Software engineering is a mature practice with a clear set of roles one needs to hire for to build a piece of software.
Setting up a data practice is a lot less straightforward and unless you have a strong understanding of all the moving parts of a data stack, you can spend a ridiculous amount of time and effort trying to figure out the skills you’re looking for in your first data hire.
When people talk about data talent, they typically refer to technical roles in data — analyst, engineer, or scientist. However, there are a few data-adjacent roles that are less technical in nature but are quintessential to the successful implementation and adoption of a data stack.
Technical Data Talent
Hiring for a technical role in data is challenging for two reasons, the obvious being that the demand for data talent has never been higher and companies are competing fiercely to hire experienced professionals.
The less obvious reason is that a majority of companies, especially the ones in the early stages of figuring out how to go about building a data practice, have little idea about the people they need to hire.
Companies often use the titles Analyst, Engineer, and Scientist interchangeably to attract candidates to apply for data roles with unclear, often unreasonable expectations. I’ve even heard people say that using the Data Scientist title is a proven method to attract a ton of applicants — whether they’d be relevant for the role or not is a different story.
Even if you know what you’re looking for in an early data hire, it’s not easy to describe the role in a manner that will attract a decent number of relevant candidates.
Most people gravitate towards hiring a data generalist — often referring to them as a data scientist — and hoping that this one person alone can solve all data woes and make the organization “data-driven” (a term I have come to dislike for a variety of reasons; data-led makes more sense to me).
In any case, hiring technical data people is not enough, and organizations of all sizes need semi-technical data talent — more than they ever have before.
Semi-technical Data Talent
I dislike the term non-technical because everybody, especially if they work in tech, has some level of technical aptitude. Referring to a product/growth/marketing person as non-technical because they don’t write code is, in my opinion, naive.
And now that a growing number of non-data folks are learning how to write SQL, does it even make sense to call them non-technical?
Why not start referring to these people as semi-technical instead?
Semi-technical data people play a crucial role in the process of making data available to go-to-market (GTM) teams in the tools they rely on.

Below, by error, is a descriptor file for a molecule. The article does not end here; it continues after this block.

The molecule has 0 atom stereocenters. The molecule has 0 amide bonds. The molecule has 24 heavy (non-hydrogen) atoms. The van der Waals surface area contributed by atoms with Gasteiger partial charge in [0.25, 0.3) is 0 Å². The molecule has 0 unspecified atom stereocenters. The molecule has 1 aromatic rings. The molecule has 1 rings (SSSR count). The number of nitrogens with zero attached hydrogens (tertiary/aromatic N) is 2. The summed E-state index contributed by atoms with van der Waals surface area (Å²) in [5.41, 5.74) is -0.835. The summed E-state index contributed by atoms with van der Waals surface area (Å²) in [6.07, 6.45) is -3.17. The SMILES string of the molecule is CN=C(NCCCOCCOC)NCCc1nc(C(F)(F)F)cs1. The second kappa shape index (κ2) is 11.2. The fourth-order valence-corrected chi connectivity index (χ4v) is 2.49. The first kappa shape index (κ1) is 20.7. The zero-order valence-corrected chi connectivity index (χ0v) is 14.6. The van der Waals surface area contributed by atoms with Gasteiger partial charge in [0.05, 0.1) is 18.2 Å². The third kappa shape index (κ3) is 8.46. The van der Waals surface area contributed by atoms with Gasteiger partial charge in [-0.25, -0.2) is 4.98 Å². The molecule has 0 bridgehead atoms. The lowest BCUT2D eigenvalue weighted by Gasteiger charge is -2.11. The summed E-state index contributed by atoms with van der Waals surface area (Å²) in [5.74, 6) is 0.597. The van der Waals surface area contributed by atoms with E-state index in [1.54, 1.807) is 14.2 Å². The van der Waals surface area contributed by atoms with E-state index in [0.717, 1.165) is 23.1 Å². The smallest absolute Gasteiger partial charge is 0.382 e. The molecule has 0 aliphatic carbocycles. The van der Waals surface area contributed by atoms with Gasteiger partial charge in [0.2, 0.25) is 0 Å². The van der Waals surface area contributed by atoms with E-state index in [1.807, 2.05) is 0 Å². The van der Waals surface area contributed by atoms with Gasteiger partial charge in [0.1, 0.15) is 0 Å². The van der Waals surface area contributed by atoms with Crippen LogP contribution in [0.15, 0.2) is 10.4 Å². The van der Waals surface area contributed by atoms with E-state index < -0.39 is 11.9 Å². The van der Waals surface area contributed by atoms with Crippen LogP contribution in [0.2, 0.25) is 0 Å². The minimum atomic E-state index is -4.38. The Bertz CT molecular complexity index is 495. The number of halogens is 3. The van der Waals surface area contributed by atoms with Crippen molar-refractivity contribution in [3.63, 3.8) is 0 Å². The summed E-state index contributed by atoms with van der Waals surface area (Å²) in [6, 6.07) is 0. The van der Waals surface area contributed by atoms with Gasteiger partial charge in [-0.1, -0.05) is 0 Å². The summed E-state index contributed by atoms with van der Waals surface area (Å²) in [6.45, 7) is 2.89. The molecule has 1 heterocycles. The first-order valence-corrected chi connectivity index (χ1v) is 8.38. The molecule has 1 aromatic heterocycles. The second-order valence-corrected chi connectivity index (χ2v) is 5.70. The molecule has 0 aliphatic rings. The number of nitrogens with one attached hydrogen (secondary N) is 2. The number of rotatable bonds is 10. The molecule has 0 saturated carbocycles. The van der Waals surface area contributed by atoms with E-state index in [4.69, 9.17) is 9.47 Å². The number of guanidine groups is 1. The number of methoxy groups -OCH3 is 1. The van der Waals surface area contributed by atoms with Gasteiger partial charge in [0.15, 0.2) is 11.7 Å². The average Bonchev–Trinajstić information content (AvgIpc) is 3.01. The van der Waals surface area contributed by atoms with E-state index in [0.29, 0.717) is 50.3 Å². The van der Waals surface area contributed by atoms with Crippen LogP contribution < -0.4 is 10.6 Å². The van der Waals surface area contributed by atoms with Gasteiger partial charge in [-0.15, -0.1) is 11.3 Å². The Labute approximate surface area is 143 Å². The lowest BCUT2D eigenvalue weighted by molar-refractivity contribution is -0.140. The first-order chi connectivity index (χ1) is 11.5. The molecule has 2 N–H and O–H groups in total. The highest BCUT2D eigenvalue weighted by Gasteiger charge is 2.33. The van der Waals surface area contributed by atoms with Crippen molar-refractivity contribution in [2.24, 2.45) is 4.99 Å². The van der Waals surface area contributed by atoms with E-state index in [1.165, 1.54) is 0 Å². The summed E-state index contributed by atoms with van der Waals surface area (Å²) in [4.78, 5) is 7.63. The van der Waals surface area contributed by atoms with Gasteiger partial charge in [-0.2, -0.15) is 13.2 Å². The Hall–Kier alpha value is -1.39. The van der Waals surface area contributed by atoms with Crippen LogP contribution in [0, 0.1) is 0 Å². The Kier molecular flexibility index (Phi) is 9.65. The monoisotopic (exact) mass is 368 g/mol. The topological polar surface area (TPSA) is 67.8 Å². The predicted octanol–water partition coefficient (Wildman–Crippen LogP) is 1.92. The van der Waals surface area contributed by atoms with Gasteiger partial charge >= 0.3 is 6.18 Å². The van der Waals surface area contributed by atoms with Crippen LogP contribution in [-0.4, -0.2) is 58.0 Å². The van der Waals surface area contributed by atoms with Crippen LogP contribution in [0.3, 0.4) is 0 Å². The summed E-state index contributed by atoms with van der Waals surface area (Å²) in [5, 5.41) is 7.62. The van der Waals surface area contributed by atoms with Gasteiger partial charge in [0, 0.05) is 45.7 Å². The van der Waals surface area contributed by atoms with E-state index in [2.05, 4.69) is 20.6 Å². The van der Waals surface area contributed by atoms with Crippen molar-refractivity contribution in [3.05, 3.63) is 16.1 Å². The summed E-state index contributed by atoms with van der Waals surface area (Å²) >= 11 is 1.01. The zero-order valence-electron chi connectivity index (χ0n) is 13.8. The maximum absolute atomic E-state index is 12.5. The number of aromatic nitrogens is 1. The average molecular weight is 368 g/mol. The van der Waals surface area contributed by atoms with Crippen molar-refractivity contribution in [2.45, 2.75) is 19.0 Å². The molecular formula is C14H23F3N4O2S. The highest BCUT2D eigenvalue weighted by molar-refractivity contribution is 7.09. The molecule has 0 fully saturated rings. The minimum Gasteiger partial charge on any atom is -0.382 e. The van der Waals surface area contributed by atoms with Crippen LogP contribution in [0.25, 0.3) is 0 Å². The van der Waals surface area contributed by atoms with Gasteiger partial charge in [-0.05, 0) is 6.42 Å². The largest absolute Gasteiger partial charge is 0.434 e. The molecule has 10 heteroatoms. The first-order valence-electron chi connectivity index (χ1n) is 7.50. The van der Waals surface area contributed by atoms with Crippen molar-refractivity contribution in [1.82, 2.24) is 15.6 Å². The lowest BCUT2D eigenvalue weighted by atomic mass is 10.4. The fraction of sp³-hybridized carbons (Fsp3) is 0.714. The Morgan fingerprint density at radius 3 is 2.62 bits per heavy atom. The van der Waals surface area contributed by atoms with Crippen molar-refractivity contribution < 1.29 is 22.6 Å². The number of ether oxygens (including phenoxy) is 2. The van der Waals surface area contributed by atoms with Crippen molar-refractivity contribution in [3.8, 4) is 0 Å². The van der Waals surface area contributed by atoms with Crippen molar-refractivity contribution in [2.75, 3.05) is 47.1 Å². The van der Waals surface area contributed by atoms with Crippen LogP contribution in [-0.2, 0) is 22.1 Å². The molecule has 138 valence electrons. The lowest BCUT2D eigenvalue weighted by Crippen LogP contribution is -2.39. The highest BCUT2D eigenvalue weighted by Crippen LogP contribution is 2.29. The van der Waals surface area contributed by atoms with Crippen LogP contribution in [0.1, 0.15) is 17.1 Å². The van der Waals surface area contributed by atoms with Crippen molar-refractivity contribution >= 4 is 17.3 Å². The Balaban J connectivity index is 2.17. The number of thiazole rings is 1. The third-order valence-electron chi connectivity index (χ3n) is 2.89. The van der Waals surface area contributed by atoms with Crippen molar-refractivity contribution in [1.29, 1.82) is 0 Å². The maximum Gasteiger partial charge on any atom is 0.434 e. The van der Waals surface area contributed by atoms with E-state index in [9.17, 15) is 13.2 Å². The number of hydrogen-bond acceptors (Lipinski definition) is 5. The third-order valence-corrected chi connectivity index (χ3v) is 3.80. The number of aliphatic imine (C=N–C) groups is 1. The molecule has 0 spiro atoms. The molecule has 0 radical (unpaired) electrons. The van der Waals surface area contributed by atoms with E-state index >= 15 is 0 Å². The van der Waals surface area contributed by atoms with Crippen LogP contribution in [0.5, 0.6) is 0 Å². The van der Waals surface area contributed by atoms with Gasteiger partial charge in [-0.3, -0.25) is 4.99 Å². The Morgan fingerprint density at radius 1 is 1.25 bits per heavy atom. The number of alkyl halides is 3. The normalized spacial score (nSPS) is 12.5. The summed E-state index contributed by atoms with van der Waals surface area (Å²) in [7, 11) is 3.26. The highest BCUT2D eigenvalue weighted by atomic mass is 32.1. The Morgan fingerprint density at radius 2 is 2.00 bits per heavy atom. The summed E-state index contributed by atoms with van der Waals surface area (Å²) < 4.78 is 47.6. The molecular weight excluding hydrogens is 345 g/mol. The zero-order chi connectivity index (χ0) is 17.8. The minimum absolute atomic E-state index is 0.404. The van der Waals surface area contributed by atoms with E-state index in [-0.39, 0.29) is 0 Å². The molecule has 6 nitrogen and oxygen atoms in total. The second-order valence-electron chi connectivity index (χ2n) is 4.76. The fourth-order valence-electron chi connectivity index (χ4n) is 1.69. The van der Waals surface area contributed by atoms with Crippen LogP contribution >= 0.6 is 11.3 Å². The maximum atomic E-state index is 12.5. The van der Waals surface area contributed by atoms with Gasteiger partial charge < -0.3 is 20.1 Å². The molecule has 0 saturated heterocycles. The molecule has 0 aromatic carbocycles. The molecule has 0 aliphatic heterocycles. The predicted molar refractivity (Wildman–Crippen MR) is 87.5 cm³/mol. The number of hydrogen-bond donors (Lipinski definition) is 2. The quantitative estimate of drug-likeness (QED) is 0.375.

Semi-technical data people often carry ops in their title and act as a bridge between the data team and the rest of the organization.
Product Ops, Marketing Ops, Sales Ops, Revenue Ops, or Data Ops — these are bridge teams that essentially enable the rest of the organization to utilize or consume data across a bunch of different tools.
Bridge teams don’t orchestrate pipelines or write SQL — instead, they set up processes that enable data and GTM teams to collaborate effectively and understand each others’ priorities, constraints, workflows, and goals.
Needless to say, folks who make all this happen are definitely not non-technical and are not easy to find. The requisite skills are acquired by working at the intersection of data, engineering, and GTM, and the number of people who’ve been fortunate to have that experience is relatively small.
That said, a shortage of ops talent also presents a unique opportunity for data-inclined GTM folks to become ops pros by making sure that tools are implemented properly, integrations follow best practices and are well-documented, and the right data is collected and made available in the tools used by GTM teams.
Therefore, a solution to the problem of finding semi-technical data talent is to foster data literacy among GTM teams.
Data Literacy Is The Key
I have played the role of that GTM person at a fast-growing company without a dedicated data or ops team where I helped set up the customer data infrastructure — everything I do to bridge the gap between data people and non-data people can be attributed to this experience.
The data beats community aims to take this mission further by bringing data and non-data minds together so join us if you haven’t already!
Agree with your observations. People with technical librarian/information science skills in their professional and academic background are great for this - I have an MLIS (masters in library and information science) and the training in cataloging, metadata schema, taxonomy construction, basic database concepts, has helped me serve this function over the years. I encourage anyone who has a background in librarianship (or who serves a hiring function and gets resumes from folks with this in their background) to also consider how this skillset can suit.